The Role of FREED Will in Health & Wellbeing
Why not start out the BE…coming journey by diving into a concept that has been engaging philosophers and neuroscientists for thousands of years (free will)? That shouldn’t take more than a few paragraphs, right? 😊 No – we’re not going to jump in the middle of the Plato, Immanuel Kant and modern day Sam Harris discussions but rather turn our focus toward something much more practical. Rather, let us consider the role of something we’ll call FREED Will, or the hypothetical range of free will each of us has available to us through our BE…coming journey. The following diagram provides a simplified overview of the concept and the influence it has within our broader lives:
In short, we generally live a life in which stimulus drives response (autopilot action). But “generally” doesn’t mean always, and the microsecond between that stimulus and response contains our BE…coming opportunity. It’s that microsecond (referenced by Covey, Frankl and others) where BE…coming, well, Be…comes!
For today’s purposes related to this initial stage of our BE…coming journey, focus on 3 key aspects portrayed in the diagram:
- The vast majority of our actions are on autopilot and do not involve freed will.
- This can be great when we create positive habits that involve little to no thought. For years, my lunch has been simple: big salad with a protein source. Autopilot. But autopilot doesn’t necessarily translate only to positive components. Dessert following dinner… Netflix nights… Social media whenever stepping away from desk…Alcohol after long day of work… All autopilot – not necessarily in a good way.
- However, when tuned in, a critical moment of awareness can move us out of autopilot.
- There are many influencers of this potential, unique critical moment and we’ll address them in the coming weeks. A solid starting point is to begin tuning into them. Notice yourself saying “wait a minute – why did I just do that?” or “interesting choice I just made there.” The awareness itself expands the critical moments and increases their likelihood of shifting us out of autopilot.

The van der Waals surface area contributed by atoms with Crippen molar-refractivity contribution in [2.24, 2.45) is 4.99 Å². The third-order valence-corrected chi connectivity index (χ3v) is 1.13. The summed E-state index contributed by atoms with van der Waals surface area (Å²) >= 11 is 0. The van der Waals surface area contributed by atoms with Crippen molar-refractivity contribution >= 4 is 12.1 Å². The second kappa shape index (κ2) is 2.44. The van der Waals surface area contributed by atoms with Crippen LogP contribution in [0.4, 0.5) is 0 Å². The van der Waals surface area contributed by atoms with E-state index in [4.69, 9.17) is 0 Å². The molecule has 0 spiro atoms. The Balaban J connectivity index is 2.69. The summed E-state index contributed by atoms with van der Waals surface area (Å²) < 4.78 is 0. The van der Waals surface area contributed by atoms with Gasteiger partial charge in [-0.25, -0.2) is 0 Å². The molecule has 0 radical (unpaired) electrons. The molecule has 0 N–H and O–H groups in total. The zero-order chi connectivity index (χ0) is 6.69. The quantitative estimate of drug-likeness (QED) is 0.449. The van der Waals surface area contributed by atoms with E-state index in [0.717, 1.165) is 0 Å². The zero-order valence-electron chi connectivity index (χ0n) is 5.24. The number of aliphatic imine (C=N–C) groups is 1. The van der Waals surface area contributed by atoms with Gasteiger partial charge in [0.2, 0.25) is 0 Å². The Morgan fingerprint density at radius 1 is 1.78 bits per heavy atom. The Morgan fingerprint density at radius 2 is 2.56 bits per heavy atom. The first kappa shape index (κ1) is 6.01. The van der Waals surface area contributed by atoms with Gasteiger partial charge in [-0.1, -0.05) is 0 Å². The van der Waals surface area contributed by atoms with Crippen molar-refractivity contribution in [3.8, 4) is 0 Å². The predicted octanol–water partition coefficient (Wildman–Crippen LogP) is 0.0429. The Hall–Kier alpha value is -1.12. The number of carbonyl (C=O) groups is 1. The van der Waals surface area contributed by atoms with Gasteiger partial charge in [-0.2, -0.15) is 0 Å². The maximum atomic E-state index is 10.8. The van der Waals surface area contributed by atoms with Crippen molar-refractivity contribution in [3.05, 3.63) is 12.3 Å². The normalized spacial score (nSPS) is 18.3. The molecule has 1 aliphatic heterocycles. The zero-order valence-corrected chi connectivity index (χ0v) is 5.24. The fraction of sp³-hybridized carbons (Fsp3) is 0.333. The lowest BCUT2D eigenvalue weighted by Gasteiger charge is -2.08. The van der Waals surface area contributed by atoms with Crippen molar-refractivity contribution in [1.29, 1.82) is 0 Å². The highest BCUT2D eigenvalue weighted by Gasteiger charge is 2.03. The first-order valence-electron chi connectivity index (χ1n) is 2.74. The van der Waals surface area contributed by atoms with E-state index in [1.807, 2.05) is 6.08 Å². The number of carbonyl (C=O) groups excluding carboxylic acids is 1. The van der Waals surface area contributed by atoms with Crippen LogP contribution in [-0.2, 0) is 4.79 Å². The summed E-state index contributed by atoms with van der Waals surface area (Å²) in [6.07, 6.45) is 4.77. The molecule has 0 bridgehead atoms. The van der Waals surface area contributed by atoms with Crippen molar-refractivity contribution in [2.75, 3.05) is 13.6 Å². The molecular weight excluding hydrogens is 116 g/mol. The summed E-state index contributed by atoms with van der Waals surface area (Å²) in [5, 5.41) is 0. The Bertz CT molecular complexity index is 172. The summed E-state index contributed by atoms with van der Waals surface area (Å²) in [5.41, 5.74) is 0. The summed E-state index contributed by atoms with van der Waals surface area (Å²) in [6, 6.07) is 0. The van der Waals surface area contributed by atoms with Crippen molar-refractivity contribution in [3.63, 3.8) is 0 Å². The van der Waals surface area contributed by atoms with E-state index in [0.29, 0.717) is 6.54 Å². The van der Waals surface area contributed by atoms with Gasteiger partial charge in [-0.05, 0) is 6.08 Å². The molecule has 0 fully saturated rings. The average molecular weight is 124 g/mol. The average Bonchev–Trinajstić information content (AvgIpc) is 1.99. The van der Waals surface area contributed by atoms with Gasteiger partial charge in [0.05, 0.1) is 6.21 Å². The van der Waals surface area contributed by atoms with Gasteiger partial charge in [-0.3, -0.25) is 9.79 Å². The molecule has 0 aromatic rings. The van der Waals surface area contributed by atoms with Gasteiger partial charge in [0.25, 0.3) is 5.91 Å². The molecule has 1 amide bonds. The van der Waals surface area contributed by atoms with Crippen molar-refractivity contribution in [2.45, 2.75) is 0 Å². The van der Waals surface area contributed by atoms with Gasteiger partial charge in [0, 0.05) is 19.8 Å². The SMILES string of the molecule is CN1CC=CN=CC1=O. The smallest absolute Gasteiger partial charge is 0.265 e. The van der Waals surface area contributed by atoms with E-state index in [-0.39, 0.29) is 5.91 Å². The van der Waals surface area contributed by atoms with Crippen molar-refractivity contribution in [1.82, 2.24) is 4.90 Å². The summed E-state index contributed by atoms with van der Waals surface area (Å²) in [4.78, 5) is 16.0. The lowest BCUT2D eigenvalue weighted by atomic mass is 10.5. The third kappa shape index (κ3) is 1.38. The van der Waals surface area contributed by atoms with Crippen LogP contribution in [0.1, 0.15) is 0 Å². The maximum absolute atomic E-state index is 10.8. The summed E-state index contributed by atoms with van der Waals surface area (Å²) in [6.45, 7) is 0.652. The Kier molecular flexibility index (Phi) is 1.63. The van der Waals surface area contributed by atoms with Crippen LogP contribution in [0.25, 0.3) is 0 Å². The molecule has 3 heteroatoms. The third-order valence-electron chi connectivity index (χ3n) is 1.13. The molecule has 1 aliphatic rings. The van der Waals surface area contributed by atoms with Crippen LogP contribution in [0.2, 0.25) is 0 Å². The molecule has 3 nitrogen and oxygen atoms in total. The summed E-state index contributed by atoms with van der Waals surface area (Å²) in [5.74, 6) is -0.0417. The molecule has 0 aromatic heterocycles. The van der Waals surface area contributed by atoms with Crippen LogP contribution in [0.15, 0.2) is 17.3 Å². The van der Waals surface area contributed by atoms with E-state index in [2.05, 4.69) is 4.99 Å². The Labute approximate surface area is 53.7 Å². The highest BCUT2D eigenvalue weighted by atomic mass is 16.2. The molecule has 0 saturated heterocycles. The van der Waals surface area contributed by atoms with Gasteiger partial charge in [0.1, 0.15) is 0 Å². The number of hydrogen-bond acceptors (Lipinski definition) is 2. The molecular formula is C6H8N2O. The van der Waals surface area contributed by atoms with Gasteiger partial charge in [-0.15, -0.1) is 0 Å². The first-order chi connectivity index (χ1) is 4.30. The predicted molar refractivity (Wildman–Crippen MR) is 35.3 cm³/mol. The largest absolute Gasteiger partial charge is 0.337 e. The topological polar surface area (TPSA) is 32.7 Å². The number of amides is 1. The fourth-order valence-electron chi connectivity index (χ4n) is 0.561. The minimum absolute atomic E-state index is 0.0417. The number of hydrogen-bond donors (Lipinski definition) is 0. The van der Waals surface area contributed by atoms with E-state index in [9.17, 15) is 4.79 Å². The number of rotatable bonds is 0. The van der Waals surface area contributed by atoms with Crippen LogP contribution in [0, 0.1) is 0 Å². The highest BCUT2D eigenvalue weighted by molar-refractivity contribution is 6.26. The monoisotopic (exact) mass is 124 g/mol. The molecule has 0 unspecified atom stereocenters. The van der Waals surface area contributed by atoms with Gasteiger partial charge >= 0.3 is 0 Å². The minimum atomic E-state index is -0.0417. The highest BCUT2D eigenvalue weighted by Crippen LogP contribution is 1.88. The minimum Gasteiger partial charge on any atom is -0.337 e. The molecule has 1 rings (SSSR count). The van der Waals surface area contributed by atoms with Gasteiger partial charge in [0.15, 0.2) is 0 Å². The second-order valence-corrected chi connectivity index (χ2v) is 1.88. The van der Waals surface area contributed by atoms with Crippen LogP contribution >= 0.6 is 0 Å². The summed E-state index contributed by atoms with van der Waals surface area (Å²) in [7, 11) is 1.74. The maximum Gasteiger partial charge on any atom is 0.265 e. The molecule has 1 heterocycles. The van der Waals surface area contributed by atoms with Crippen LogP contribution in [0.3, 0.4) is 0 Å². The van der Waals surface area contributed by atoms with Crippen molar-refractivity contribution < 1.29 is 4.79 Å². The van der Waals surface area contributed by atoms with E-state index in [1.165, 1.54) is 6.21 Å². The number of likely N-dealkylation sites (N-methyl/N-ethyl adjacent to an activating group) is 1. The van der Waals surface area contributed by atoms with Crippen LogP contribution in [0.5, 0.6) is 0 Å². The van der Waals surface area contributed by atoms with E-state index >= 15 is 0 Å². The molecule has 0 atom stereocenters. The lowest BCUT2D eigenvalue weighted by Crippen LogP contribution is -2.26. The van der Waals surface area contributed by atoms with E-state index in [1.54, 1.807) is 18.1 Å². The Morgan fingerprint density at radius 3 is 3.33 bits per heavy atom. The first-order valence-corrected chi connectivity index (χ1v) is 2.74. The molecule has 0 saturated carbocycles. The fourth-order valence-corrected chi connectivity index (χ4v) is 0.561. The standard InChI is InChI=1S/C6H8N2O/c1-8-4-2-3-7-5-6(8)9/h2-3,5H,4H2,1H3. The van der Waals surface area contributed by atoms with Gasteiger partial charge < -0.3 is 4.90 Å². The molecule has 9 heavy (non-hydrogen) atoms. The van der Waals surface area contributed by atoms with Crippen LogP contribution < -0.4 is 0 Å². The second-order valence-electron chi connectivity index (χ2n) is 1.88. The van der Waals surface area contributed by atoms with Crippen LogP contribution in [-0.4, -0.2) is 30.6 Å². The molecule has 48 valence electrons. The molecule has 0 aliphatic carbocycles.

- Our time/money/health debt can limit or even cut off our accessing our freed will.
- When we’re crunched for time, face a significant financial deficit or are at the end of our physical rope, one or more of these can essentially block the potential of the critical moment and shifts us back to the autopilot path of least resistance.
- This is an important consideration not only personally but also for those of us involved in employee & community health/wellbeing promotion. For example, launching a steps contest among employees already short on time and money only exacerbates the problem. Failing to tune into these real-world “clamps” others are facing even if we may not be, limits our (and our employee team members if in this setting) progress forward.
William James famously stated: “My first act of free will shall be to believe in free will.” As we begin Phase I of the BE…coming journey today, I challenge you to take it one step further and tune into the potential role of freed will – if we choose to access it.
Next week we’ll turn our attention to where that potential freed will can take us – the “who” we are becoming and the vision that entails.